The U.S. Food and Drug Administration is having a difficult time managing the massive influx of illegal raw ingredients and finished products that reach the U.S. market. Black-market products, mostly coming from Asia, pose significant health risks to those who take them. Dietary supplements are not fully regulated by the FDA, although a vast majority of legal supplements have been deemed “safe” for use – like those sold at retailers like GNC. However, several other products are made with dangerous ingredients and marketed under the guise of being “natural” supplements. The most commonly tainted products include those marketed for weight loss, bodybuilding and sexual enhancement. According to the FDA, these products often contain amphetamines, synthetic steroids, laxatives and compounds like the active drug in Viagra. Use of these tainted products can lead to heart attacks, strokes, liver damage, kidney damage and even death.
Removing these illegal products from the marketplace is an expensive, time-consuming and difficult process. In fact, before federal regulators can even take action, they must first identify questionable products, catch them at the border and then test them in agency laboratories. Pharmaceutical companies are required by law to prove their products are safe and effective, and they must also obtain FDA approval prior to taking new products to market. Conversely, companies who manufacture dietary supplements are able to introduce new products with great ease. Under federal law, dietary supplements contain only dietary ingredients, and therefore are not subject to the same pre-market approval process. This essentially provides the makers of tainted or spiked supplements with the perfect cover to sell their products and avoid FDA oversight.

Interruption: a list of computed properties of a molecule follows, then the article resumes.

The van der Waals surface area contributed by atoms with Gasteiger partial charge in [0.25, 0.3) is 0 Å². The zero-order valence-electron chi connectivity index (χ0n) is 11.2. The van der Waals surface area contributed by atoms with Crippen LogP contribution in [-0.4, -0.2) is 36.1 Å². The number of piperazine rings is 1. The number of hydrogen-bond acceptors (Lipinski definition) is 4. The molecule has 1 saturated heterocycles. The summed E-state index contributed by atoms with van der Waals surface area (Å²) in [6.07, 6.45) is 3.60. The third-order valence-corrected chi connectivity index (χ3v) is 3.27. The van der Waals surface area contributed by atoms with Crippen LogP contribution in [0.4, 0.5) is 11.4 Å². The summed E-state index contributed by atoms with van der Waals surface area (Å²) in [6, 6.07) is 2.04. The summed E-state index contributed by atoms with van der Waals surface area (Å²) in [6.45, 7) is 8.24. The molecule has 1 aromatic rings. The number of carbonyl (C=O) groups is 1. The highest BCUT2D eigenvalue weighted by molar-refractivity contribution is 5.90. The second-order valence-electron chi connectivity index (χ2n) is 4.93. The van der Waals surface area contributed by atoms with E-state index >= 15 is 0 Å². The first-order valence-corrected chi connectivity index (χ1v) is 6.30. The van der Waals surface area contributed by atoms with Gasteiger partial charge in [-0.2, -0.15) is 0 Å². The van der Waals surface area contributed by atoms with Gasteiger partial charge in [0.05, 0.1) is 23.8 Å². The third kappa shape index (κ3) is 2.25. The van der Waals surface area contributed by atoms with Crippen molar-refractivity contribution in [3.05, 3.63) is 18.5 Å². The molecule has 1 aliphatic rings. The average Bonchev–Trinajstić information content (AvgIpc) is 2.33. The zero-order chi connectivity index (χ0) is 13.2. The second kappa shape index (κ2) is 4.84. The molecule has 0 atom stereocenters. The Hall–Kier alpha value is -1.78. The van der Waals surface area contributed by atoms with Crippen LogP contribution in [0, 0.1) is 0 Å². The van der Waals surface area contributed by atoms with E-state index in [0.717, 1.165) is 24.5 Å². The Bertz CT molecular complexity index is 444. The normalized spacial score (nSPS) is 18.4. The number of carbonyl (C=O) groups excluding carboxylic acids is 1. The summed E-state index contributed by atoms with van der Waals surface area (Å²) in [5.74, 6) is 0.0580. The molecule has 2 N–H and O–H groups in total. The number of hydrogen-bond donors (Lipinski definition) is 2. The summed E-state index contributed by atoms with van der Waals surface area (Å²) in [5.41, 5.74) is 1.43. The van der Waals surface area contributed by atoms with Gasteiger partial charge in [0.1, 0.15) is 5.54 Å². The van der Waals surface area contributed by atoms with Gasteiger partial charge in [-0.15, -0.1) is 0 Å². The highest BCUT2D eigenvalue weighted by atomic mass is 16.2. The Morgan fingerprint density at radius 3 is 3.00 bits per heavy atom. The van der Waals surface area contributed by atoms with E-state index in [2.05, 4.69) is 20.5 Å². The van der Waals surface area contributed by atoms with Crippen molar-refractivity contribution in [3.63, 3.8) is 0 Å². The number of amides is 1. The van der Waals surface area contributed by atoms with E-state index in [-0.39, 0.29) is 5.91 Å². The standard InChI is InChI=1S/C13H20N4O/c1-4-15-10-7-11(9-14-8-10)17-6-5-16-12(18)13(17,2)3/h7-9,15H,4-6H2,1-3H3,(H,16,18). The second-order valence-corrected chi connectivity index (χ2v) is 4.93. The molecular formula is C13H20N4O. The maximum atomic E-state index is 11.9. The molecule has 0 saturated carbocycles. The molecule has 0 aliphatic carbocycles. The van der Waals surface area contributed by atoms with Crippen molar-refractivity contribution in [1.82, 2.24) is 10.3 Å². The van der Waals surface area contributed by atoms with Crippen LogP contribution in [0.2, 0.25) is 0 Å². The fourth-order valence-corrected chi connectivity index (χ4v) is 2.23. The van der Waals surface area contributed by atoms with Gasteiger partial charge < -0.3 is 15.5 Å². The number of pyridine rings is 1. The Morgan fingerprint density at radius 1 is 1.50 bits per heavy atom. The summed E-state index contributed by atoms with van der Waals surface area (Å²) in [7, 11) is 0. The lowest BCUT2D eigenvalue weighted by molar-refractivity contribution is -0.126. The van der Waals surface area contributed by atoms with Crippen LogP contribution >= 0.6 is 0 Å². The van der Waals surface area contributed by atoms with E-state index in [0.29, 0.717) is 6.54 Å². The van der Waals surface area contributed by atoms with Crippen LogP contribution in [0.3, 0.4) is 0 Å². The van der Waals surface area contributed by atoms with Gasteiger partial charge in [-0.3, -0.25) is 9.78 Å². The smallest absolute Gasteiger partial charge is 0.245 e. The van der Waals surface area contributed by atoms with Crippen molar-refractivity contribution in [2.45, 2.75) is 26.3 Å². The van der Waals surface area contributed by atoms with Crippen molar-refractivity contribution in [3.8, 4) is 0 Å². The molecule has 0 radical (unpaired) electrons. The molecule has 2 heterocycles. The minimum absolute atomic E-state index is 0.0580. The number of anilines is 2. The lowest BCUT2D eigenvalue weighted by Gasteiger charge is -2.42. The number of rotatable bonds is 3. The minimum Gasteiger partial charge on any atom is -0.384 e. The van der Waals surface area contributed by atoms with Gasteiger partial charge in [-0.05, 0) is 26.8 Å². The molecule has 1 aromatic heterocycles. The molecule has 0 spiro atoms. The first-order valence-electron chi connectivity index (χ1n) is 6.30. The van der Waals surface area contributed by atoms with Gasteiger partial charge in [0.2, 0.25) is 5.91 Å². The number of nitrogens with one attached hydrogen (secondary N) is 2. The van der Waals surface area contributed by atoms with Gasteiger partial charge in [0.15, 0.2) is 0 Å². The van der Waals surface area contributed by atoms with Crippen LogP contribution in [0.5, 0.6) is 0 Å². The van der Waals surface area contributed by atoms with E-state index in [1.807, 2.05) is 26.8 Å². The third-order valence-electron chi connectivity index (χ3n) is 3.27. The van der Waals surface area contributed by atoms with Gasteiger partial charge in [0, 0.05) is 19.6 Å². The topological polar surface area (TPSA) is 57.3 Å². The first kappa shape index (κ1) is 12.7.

According to the Director of the FDA’s Division of Dietary Supplement Programs, the ever-increasing availability of dangerous ingredients and tainted products on the market is quickly becoming a significant public health problem in this country. The safety issues surrounding shady supplements could ultimately tarnish the entire dietary supplement industry.
New safety regulations are now in effect within the legitimate business of manufacturing and selling dietary supplements. Federal guidelines put into place in the last three years require the makers of supplements to test and certify each of their ingredients. They are also required to test finished products in order to ensure ingredients match those listed on the product’s label. Regardless of the new safety regulations, it is clear that the supplement industry’s “whisper campaign” for increased regulation is in dire need of several additional decibel levels. Improved and more rigorous regulation is essential to consumer safety.